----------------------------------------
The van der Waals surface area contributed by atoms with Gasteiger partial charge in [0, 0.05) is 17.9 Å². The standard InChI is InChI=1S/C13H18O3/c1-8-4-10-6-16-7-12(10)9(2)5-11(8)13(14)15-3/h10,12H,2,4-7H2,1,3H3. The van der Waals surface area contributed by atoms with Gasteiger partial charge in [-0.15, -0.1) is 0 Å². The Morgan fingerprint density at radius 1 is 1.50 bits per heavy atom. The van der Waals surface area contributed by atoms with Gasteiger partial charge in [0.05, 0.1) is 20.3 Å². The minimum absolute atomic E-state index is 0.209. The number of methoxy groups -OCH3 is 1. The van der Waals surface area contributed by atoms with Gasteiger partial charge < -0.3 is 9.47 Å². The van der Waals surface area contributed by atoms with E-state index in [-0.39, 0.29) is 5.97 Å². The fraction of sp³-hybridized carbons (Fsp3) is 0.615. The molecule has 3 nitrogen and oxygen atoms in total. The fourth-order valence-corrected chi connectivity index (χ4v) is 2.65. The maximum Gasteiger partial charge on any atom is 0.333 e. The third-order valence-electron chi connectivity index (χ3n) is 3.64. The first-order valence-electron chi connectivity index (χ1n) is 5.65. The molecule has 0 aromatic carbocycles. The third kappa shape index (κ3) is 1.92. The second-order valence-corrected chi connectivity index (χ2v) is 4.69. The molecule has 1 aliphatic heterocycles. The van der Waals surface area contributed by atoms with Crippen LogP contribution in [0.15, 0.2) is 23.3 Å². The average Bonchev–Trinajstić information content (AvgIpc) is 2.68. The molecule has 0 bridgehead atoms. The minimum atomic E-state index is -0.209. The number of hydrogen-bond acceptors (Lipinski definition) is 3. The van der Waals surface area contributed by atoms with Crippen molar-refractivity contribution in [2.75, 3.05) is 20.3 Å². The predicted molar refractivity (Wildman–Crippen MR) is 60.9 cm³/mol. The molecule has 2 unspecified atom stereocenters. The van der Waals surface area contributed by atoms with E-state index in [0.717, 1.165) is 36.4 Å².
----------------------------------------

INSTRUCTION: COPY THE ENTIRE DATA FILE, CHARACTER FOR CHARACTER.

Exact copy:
The van der Waals surface area contributed by atoms with Gasteiger partial charge in [0, 0.05) is 17.9 Å². The standard InChI is InChI=1S/C13H18O3/c1-8-4-10-6-16-7-12(10)9(2)5-11(8)13(14)15-3/h10,12H,2,4-7H2,1,3H3. The van der Waals surface area contributed by atoms with Gasteiger partial charge in [-0.15, -0.1) is 0 Å². The Morgan fingerprint density at radius 1 is 1.50 bits per heavy atom. The van der Waals surface area contributed by atoms with Gasteiger partial charge in [0.05, 0.1) is 20.3 Å². The minimum absolute atomic E-state index is 0.209. The number of methoxy groups -OCH3 is 1. The van der Waals surface area contributed by atoms with Gasteiger partial charge < -0.3 is 9.47 Å². The van der Waals surface area contributed by atoms with E-state index in [-0.39, 0.29) is 5.97 Å². The fraction of sp³-hybridized carbons (Fsp3) is 0.615. The molecule has 3 nitrogen and oxygen atoms in total. The fourth-order valence-corrected chi connectivity index (χ4v) is 2.65. The maximum Gasteiger partial charge on any atom is 0.333 e. The third-order valence-electron chi connectivity index (χ3n) is 3.64. The first-order valence-electron chi connectivity index (χ1n) is 5.65. The molecule has 0 aromatic carbocycles. The third kappa shape index (κ3) is 1.92. The second-order valence-corrected chi connectivity index (χ2v) is 4.69. The molecule has 1 aliphatic heterocycles. The van der Waals surface area contributed by atoms with Crippen LogP contribution in [0.15, 0.2) is 23.3 Å². The average Bonchev–Trinajstić information content (AvgIpc) is 2.68. The molecule has 0 bridgehead atoms. The minimum atomic E-state index is -0.209. The number of hydrogen-bond acceptors (Lipinski definition) is 3. The van der Waals surface area contributed by atoms with Crippen molar-refractivity contribution in [2.75, 3.05) is 20.3 Å². The predicted molar refractivity (Wildman–Crippen MR) is 60.9 cm³/mol. The molecule has 2 unspecified atom stereocenters. The van der Waals surface area contributed by atoms with E-state index in [0.717, 1.165) is 36.4 Å².